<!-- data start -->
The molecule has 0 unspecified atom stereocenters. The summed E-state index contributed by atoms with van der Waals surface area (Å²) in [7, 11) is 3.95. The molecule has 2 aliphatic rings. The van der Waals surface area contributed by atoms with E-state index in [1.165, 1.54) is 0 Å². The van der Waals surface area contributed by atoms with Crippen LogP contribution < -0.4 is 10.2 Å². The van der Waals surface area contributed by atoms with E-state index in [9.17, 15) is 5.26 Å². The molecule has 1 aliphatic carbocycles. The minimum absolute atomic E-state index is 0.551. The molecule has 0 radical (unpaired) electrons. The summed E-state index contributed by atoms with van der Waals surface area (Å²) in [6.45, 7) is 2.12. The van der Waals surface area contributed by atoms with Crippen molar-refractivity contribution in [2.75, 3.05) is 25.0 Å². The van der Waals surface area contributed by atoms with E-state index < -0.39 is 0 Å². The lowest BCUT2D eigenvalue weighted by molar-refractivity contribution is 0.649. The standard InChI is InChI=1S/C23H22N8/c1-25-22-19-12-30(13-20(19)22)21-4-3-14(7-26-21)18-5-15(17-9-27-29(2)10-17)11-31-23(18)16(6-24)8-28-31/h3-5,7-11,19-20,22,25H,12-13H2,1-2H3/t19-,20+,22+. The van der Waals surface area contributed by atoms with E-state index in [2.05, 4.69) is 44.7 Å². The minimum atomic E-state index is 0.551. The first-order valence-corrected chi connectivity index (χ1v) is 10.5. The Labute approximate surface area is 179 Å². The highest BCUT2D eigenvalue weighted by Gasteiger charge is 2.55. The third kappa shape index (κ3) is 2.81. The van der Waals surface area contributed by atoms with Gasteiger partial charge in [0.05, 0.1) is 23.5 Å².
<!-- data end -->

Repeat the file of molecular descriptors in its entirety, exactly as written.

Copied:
The molecule has 0 unspecified atom stereocenters. The summed E-state index contributed by atoms with van der Waals surface area (Å²) in [7, 11) is 3.95. The molecule has 2 aliphatic rings. The van der Waals surface area contributed by atoms with E-state index in [1.165, 1.54) is 0 Å². The van der Waals surface area contributed by atoms with Crippen LogP contribution < -0.4 is 10.2 Å². The van der Waals surface area contributed by atoms with E-state index in [9.17, 15) is 5.26 Å². The molecule has 1 aliphatic carbocycles. The minimum absolute atomic E-state index is 0.551. The molecule has 0 radical (unpaired) electrons. The summed E-state index contributed by atoms with van der Waals surface area (Å²) in [6.45, 7) is 2.12. The van der Waals surface area contributed by atoms with Crippen molar-refractivity contribution in [2.75, 3.05) is 25.0 Å². The van der Waals surface area contributed by atoms with E-state index < -0.39 is 0 Å². The lowest BCUT2D eigenvalue weighted by molar-refractivity contribution is 0.649. The standard InChI is InChI=1S/C23H22N8/c1-25-22-19-12-30(13-20(19)22)21-4-3-14(7-26-21)18-5-15(17-9-27-29(2)10-17)11-31-23(18)16(6-24)8-28-31/h3-5,7-11,19-20,22,25H,12-13H2,1-2H3/t19-,20+,22+. The van der Waals surface area contributed by atoms with E-state index in [2.05, 4.69) is 44.7 Å². The minimum atomic E-state index is 0.551. The first-order valence-corrected chi connectivity index (χ1v) is 10.5. The Labute approximate surface area is 179 Å². The highest BCUT2D eigenvalue weighted by Gasteiger charge is 2.55. The third kappa shape index (κ3) is 2.81. The van der Waals surface area contributed by atoms with Gasteiger partial charge in [0.05, 0.1) is 23.5 Å².